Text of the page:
By Malinda Seneviratne –
Rajavarothiam Sampanthan says:
Yes, I said it. I said that I was on the LTTE hit list before Mahinda Rajapaksa. In other words, the LTTE was gunning for me before Prabhakaran decided that Mahinda Rajapaksa was a target as or more legitimate that I was. I said, and I quote, ‘I was never a spokesman, proxy or ally of the LTTE, that is completely false and I reject it without any reservation whatsoever.’
There was something I didn’t say. In the Election Manifesto of the TNA in 2001, it was stated, ‘We have consistently asserted that any attempt to draw a distinction between the LTTE and the Tamil people was meaningless’. In other words, as the leader of that political organization and as a Tamil I conceded that the LTTE was the sole-representative of the Tamil people, that I sought to be their voice in asking people to vote for me and indeed did just that after I was elected.
In 2004, in our manifesto, we ‘accepted the LTTE’s leadership’ (i.e. Prabhakaran) as ‘the national leadership of the Tamil Eelam Tamils’ and clearly accepted that the LTTE was in fact ‘the sole and authentic representatives of the Tamil people’. I agreed, with the rest of the TNA to ‘devote our full cooperation for the ideals of the Liberation Tigers’ struggle with honesty and steadfastness’. I agreed, moreover to ‘work side by side with the LTTE for the political initiatives under their leadership’.
I confess therefore that I lied to the Daily Mirror (see my interview with Hafeel Fariz). I confess that I am being cheeky and disingenuous when I told him that ‘We do not ask for power over foreign affairs, we do not want powers over defence, we do not want powers over fiscal policy in regard to the country’s finance’ because the very term ‘Tamil Eelam Tamils’ implies a separatist project. I would not take any issue, therefore, with anyone who laughs at my constant interjection of the word ‘unity’ when I talk about ‘solution’.
Susil Premajayanth says:
As the General Secretary of the United People’s Freedom Alliance, I am ashamed. On Friday the Chairman of the Yatiyantota PS was arrested by the Bribery Commission for ‘taking’. I am ashamed to say that this is not the first time that a member of the UPFA has been caught taking bribes. I am ashamed that members who have been elected to pradeshiya sabhas, urban and municipal councils, provincial councils and even parliament have been caught (on camera and otherwise) engaging in all kinds of illegal and deplorable activities. There have been instances when those elected on the UPFA ticket have assaulted rivals within the Alliance. I have promised disciplinary action, but have deliberately made sure that deed will not follow word.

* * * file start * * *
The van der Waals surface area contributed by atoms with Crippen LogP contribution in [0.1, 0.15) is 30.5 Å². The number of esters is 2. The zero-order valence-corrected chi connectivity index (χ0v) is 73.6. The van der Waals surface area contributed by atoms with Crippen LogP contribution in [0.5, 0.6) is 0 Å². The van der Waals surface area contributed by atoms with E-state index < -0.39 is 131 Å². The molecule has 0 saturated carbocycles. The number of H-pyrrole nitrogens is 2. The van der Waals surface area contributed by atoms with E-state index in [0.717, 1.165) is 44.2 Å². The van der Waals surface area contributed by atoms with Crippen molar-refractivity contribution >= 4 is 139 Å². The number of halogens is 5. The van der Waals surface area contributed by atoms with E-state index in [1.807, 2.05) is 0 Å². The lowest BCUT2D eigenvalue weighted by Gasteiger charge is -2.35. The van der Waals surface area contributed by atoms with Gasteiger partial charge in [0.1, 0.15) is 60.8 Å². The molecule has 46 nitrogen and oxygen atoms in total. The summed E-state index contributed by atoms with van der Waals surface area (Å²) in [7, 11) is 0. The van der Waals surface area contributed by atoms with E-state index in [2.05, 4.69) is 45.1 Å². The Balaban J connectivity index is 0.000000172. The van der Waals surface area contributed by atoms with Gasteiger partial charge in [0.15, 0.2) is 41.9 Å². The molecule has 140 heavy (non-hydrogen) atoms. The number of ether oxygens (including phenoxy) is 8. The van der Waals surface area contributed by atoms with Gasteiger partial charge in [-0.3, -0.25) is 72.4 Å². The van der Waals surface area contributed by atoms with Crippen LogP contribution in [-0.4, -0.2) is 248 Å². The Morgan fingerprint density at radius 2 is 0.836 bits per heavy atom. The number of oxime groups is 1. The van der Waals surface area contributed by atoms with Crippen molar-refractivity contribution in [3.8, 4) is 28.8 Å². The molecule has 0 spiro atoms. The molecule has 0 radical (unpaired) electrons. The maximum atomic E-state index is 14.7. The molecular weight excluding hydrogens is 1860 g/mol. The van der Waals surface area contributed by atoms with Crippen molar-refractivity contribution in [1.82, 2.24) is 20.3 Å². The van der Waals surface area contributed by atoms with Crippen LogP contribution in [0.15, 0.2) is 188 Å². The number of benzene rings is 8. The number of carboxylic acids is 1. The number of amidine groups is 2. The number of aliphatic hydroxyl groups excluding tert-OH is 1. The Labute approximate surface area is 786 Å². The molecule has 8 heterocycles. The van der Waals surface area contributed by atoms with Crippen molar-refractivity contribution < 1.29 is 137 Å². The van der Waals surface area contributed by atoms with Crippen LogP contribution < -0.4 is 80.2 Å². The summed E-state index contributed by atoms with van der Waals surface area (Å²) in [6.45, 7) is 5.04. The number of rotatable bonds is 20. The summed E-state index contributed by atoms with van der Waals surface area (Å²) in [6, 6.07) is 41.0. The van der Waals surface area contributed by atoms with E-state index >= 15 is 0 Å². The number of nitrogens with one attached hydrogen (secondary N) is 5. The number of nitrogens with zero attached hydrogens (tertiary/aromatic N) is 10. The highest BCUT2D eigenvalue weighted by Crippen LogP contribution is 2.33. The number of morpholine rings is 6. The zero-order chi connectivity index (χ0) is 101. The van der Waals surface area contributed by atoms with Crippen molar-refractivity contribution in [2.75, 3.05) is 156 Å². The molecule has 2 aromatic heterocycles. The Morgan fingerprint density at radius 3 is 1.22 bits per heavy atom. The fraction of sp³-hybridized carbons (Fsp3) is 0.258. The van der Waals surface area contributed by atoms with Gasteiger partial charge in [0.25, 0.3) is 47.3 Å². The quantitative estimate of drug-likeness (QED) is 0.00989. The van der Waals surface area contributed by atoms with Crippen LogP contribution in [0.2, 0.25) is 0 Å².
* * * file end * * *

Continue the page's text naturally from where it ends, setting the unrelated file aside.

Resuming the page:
It is principally my responsibility to screen applicants for party nomination. I have failed. I will not pass the buck to others. Today, I acknowledge that the Alliance needs thugs and racketeers to intimidate opponents, fatten the campaign fund and in these and other ways throw their weight around. This is the real secret of success and although I can blame the prevalent political culture for this, I will not, because we, politicians, are the creators of the context.
In short, I was negligent in the screening and incompetent in dealing with those who violated discipline. I can’t say they violated party discipline, because turning a blind eye and even encouraging strong-arm tactics and illegal activity is now part and parcel of party policy.
I ought to have resigned a long time ago. I ought to resign now. I will not. I am ashamed, yes, but the benefits of office far outweigh the shame.
*Malinda Seneviratne is the Chief Editor of ‘The Nation’ and his articles can be found at www.malindawords.blogspot.com